So for example, an interactive could be a math problem set, an art project, writing an essay or completing a group project such as a science experiment. Students who are working on these types of assignments benefit from having access to a teacher so that they can ask both simple and more complex questions. The key is that the teacher is providing feedback right away rather than a student going home and being frustrated by being unable to complete an assignment without assistance.

Interactives also allow for differentiation since not all students learn the same way. Students learn differently or perhaps want different stimuli for each assignment. Richard Felder and L.K. Silverman developed a model which categorizes the learner into five types “auditory, abstract (intuitive), deductive, passive, and sequential” (Felder and Silverman 1988, p. 680, go here for more). They argue that auditory learners need to hear instructions or content information, visual learners need to see pictures, diagrams, flow charts, etc. to better learn and retain information and so on.

Interactives also mean less traditional lecture so you might also consider using or making 10 - 15 minute video lessons at home for the most important parts of a traditional lecture into. After watching the video at home, students can then enter the classroom and begin working on group projects or problem sets having already been exposed to the key points of the material.

Honestly, one of the hardest things to do as a teacher is to let go of the teaching methods which helped you as a student. The longest serving teachers tend to be the ones who are continually learning new content and re-thinking their teaching strategies with items such as “interactives.”

Response From Zaretta Hammond

Zaretta Hammond, M.A. is a former writing teacher turned instructional designer and professional developer in the areas of equity, culturally responsive teaching, and literacy. She is the author of Culturally Responsive Teaching and the Brain: Promoting Authentic Engagement and Rigor (2014). In addition, she designs and delivers reading development training for reading volunteers assigned to low-income schools. She is currently the literacy trainer for the Hayward Promise Neighborhood Initiative in Hayward, CA. She blogs at www.ready4rigor.com:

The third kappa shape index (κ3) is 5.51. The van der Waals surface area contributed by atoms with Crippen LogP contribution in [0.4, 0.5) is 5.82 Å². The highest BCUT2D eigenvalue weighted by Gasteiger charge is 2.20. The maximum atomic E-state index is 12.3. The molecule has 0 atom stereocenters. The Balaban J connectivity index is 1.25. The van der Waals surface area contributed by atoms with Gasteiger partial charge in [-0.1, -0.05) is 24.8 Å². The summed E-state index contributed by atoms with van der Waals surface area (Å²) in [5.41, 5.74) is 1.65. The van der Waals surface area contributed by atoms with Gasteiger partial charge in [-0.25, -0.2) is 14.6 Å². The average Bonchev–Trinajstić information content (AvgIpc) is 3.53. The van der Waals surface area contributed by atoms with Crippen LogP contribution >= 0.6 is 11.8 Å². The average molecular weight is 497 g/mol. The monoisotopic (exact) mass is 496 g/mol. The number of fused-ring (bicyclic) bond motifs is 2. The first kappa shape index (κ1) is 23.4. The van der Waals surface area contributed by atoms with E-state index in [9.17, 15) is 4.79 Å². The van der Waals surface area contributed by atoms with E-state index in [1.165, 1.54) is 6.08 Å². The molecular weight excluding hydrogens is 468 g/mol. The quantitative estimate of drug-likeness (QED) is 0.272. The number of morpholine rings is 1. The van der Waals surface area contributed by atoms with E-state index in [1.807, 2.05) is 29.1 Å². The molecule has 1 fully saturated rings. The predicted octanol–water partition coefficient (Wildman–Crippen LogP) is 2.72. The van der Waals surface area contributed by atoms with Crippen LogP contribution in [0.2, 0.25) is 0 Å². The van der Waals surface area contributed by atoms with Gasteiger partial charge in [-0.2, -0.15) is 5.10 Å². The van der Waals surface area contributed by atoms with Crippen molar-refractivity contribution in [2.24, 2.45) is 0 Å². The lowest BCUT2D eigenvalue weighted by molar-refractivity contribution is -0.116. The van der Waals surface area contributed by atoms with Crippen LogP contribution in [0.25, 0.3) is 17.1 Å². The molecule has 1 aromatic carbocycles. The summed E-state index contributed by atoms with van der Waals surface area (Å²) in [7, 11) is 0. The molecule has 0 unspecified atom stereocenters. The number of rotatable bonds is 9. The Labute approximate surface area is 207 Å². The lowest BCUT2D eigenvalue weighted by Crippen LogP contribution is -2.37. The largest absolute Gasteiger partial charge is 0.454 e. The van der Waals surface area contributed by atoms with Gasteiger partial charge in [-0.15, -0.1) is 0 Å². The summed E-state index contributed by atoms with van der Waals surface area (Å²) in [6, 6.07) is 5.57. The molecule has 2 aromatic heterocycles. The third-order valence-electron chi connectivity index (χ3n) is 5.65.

I define student engagement as a student’s ability to focus his attention and sustain active involvement with the learning task at hand. Engagement is an internal process. When we understand how the brain works we are able to ignite students’ engagement.

There are three critical stages. The first is attention. The brain takes in about 11 million bits of information per second. Our reticular activating system (RAS) is charged with deciding what incoming information to pay attention to. It focuses on things in the environment that generate excitement or curiosity - novelty, surprise, or emotion.

The way to capture students’ attention is to create positive cognitive dissonance when opening up a lesson. Start with a provocative statement or share an alarming statistic. Offer an intriguing puzzle or mystery to be solved by the end of the lesson. Show an emotionally charged video clip. Play off of what topics are important to the age group you are teaching or the sociopolitical issues important to their communities.

The second stage is persistence and drive. After the initial hook, the brain makes a decision whether or not to stay tuned, especially if it has to work at understanding or the task stretches our skills. The brain says, “oh, this is kind of hard. Should I continue?” If the brain has determined there is some payoff, then it stays engaged and actually brings even more focus and effort to learning.

Incorporate elements of game design to stimulate persistence and drive during the lesson. Most video games are designed around solving a problem. These same principles can be incorporated into our units. The main thing is to create some authentic challenge. The brain rewards our perseverance with a hit of our “reward” neurotransmitter, dopamine. This makes us want to keep going.

The final (and most overlooked stage) is evaluation. At the end of the learning experience, the brain steps back and evaluates whether that was good, fun, threating, or boring. It is like getting to the end of a roller coaster ride. As you sit there gathering yourself, you decide whether or not you enjoyed it and whether or not you will do it again. The brain codes our experiences so it recognizes those we want to do again or to avoid.

Make space for students to re-code learning as fun. Help them bypass the brain’s natural negativity bias by giving them time to highlight and talk about what they found interesting in the lesson.

Response From Barbara Blackburn

Barbara Blackburn is a nationally recognized speaker and consultant in the areas of rigor, motivation, and leadership. She is also the author of 14 books, including the best seller, Rigor is NOT a Four Letter Word. She can be reached through her website at www.barbarablackburnonline.com: